“Sevie (Pedro Severino) was going to go four innings and then Rusch was going to catch the last three and just turned out that Mickey Jannis was one of those three,” Hyde said. “Not an easy assignment with Mickey Jannis, Tanner Scott and then (Cole) Sulser with his split, but I thought Adley really handled it well. Going in to catch a knuckleball guy in the first inning isn’t the ideal situation, and then Tanner Scott after throwing 98 (mph) with a wipeout slider. Not easy to do there, either, but I thought he did a great job.”

Scott struck out two batters in a scoreless sixth. Gunnar Henderson committed a throwing error after replacing Ramón Urías at third base.

Scott registered a 1.31 WHIP and 1.065 WHIP in 25 games, with three earned runs and 12 hits in 20 2/3 innings. He averaged 4.4 walks, a career low, and 10.5 strikeouts per nine innings.

This isn’t the same pitcher that Hyde saw in spring training 2019. Only the name and velocity are the same.

“Just the confidence level is a lot different,” Hyde said earlier today. “I thought the mechanical changes they made last year before spring training and into spring training with quickening up his delivery and simplifying everything for him, I thought that was really helpful. He took a really good spring training and a good summer camp into our shortened season last year. I just thought he gained confidence as the season went along.

“Tanner’s got lights-out stuff and he just hasn’t been able to put it together, but last year for the most part he really threw a lot of strikes and attacked hitters, and that’s all we’re looking for him to do because his stuff is so good.”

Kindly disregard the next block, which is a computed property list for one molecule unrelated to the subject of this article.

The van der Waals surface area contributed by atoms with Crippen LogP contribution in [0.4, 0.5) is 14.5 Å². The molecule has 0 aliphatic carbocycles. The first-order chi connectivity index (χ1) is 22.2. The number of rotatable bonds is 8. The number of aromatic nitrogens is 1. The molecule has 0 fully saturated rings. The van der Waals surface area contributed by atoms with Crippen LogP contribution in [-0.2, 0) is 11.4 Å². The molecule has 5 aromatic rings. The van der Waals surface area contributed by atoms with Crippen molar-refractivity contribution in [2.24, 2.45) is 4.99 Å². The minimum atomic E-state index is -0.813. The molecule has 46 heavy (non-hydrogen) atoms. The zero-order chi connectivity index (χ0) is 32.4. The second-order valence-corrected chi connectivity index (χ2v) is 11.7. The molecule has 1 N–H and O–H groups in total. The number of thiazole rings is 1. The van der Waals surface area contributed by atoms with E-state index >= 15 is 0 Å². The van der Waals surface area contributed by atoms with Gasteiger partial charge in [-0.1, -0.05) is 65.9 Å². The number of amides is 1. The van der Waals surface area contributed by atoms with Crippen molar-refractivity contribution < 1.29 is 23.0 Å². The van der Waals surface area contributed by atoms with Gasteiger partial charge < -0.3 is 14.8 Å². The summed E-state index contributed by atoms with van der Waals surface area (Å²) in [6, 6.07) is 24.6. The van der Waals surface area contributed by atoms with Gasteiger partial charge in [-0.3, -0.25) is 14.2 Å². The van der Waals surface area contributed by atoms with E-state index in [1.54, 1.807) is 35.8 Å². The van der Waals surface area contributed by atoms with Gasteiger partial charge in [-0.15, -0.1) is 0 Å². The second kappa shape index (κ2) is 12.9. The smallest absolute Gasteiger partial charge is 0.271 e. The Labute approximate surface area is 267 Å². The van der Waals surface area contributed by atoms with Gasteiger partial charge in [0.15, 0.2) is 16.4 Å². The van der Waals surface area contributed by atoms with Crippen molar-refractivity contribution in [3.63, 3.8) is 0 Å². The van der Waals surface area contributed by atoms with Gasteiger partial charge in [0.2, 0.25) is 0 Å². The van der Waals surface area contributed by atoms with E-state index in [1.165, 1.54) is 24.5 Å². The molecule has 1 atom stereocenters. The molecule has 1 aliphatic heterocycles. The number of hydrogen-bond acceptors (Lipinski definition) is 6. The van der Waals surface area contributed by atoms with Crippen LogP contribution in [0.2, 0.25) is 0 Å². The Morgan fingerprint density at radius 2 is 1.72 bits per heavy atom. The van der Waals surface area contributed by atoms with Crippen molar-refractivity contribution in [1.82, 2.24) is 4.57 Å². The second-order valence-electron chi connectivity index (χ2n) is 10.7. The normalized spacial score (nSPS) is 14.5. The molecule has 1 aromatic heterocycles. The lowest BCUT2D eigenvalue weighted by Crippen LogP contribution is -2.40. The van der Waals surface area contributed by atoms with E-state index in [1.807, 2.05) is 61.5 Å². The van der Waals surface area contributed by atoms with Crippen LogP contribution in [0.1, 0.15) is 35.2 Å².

Paul Fry took the loss today after allowing three runs and four hits in the third inning.

Fry had a career-low 2.45 ERA and 1.409 WHIP and averaged a career-high 11.9 strikeouts per nine innings over his 22 appearances last summer. But it’s spring training for everyone.

“I think both those guys, their confidence and their mound presence and everything about being a major league player, having a little bit more experience, having some more positive outings, I thought they built off those,” Hyde said earlier.

“Both guys had really good summers and really established themselves as really good left-handers out of the ‘pen that can get left- and right-handed hitters out. I just think with both of them it was, they got knocked around a little bit maybe early in their career and gained confidence as the year went along and threw the ball very well last summer.”

Sulser retired the side in order in the seventh with a strikeout and two ground balls.

The game ended with Rutschman behind the plate, Henderson at third base, Jordan Westburg at shortstop, Adam Hall at second base and Tyler Nevin at first. Terrin Vavra was in left field.

Prospects as far as the eye could see.

“I think they did fine,” Hyde said. “I know they’re anxious to be out there and they’ve been doing stuff with us periodically over here at Ed Smith Stadium on the back fields in the mornings, and so to get them some game action ... You’re going to see more playing time for those guys. They’re going to be coming into games. Adley’s going to get some more at-bats, you’re going to see Westburg and Gunnar, Adam Hall, etc. Those guys are going to be coming in games periodically throughout this spring.”

Nevin brought out the lineup card and chatted with his father Phil, who’s the Yankees third base coach.

“I didn’t plan on that, we didn’t plan on it,” Hyde said. “Phil was taking it out for them, so Fredi (González) nudged me about Tyler. So for Tyler to go take it out just because his dad was going out there, that was a nice moment. We should have probably planned that ahead of time, but it worked out.

“And then he tried to pick him off in the seventh inning, so I didn’t appreciate that.”